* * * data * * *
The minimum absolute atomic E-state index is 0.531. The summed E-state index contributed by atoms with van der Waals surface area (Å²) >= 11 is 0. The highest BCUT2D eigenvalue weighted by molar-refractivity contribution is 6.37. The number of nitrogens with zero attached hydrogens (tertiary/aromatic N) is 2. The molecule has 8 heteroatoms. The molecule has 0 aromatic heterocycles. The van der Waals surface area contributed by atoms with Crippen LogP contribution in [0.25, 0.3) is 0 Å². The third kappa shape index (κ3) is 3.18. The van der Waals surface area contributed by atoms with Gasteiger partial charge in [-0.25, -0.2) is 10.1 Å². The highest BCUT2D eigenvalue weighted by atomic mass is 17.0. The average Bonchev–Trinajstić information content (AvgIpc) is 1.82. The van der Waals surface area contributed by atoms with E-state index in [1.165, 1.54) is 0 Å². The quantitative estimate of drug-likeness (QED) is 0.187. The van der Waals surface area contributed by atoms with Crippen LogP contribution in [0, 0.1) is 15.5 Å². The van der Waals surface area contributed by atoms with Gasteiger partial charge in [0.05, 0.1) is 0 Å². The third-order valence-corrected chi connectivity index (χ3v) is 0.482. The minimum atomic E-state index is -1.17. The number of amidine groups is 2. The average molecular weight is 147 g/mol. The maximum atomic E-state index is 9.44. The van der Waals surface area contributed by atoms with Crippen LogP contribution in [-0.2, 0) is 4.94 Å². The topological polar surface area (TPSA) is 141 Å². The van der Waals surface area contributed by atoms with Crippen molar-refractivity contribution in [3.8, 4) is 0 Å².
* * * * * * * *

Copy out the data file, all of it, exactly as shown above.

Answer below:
The minimum absolute atomic E-state index is 0.531. The summed E-state index contributed by atoms with van der Waals surface area (Å²) >= 11 is 0. The highest BCUT2D eigenvalue weighted by molar-refractivity contribution is 6.37. The number of nitrogens with zero attached hydrogens (tertiary/aromatic N) is 2. The molecule has 8 heteroatoms. The molecule has 0 aromatic heterocycles. The van der Waals surface area contributed by atoms with Crippen LogP contribution in [0.25, 0.3) is 0 Å². The third kappa shape index (κ3) is 3.18. The van der Waals surface area contributed by atoms with Gasteiger partial charge in [-0.25, -0.2) is 10.1 Å². The highest BCUT2D eigenvalue weighted by atomic mass is 17.0. The average Bonchev–Trinajstić information content (AvgIpc) is 1.82. The van der Waals surface area contributed by atoms with E-state index in [1.165, 1.54) is 0 Å². The quantitative estimate of drug-likeness (QED) is 0.187. The van der Waals surface area contributed by atoms with Crippen LogP contribution in [0, 0.1) is 15.5 Å². The van der Waals surface area contributed by atoms with Gasteiger partial charge in [0.05, 0.1) is 0 Å². The third-order valence-corrected chi connectivity index (χ3v) is 0.482. The minimum atomic E-state index is -1.17. The number of amidine groups is 2. The average molecular weight is 147 g/mol. The maximum atomic E-state index is 9.44. The van der Waals surface area contributed by atoms with Crippen LogP contribution in [-0.2, 0) is 4.94 Å². The topological polar surface area (TPSA) is 141 Å². The van der Waals surface area contributed by atoms with Crippen molar-refractivity contribution in [3.8, 4) is 0 Å².